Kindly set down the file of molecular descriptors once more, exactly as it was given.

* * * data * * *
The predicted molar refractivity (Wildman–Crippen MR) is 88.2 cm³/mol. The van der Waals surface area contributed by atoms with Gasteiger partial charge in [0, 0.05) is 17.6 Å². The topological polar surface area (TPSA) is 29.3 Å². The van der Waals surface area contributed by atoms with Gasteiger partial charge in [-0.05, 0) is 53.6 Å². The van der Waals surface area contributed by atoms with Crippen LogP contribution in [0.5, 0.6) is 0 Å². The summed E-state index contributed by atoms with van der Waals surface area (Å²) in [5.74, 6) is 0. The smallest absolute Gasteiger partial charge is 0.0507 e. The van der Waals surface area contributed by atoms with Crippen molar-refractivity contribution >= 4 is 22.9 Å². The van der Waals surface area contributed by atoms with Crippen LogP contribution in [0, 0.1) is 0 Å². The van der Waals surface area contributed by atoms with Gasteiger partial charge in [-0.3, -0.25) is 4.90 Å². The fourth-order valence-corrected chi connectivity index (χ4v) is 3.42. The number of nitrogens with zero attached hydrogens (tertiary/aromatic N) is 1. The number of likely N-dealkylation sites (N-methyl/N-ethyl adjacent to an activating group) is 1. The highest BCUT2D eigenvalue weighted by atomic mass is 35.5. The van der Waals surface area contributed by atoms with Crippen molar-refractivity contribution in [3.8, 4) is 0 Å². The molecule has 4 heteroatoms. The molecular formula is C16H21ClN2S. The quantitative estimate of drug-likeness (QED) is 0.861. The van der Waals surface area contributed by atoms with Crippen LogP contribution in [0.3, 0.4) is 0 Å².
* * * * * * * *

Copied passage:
The predicted molar refractivity (Wildman–Crippen MR) is 88.2 cm³/mol. The van der Waals surface area contributed by atoms with Gasteiger partial charge in [0, 0.05) is 17.6 Å². The topological polar surface area (TPSA) is 29.3 Å². The van der Waals surface area contributed by atoms with Gasteiger partial charge in [-0.05, 0) is 53.6 Å². The van der Waals surface area contributed by atoms with Crippen LogP contribution in [0.5, 0.6) is 0 Å². The summed E-state index contributed by atoms with van der Waals surface area (Å²) in [5.74, 6) is 0. The smallest absolute Gasteiger partial charge is 0.0507 e. The van der Waals surface area contributed by atoms with Crippen molar-refractivity contribution >= 4 is 22.9 Å². The van der Waals surface area contributed by atoms with Crippen LogP contribution in [0, 0.1) is 0 Å². The van der Waals surface area contributed by atoms with Gasteiger partial charge in [-0.3, -0.25) is 4.90 Å². The fourth-order valence-corrected chi connectivity index (χ4v) is 3.42. The number of nitrogens with zero attached hydrogens (tertiary/aromatic N) is 1. The number of likely N-dealkylation sites (N-methyl/N-ethyl adjacent to an activating group) is 1. The highest BCUT2D eigenvalue weighted by atomic mass is 35.5. The van der Waals surface area contributed by atoms with Crippen molar-refractivity contribution in [3.8, 4) is 0 Å². The molecule has 4 heteroatoms. The molecular formula is C16H21ClN2S. The quantitative estimate of drug-likeness (QED) is 0.861. The van der Waals surface area contributed by atoms with Crippen LogP contribution in [0.3, 0.4) is 0 Å².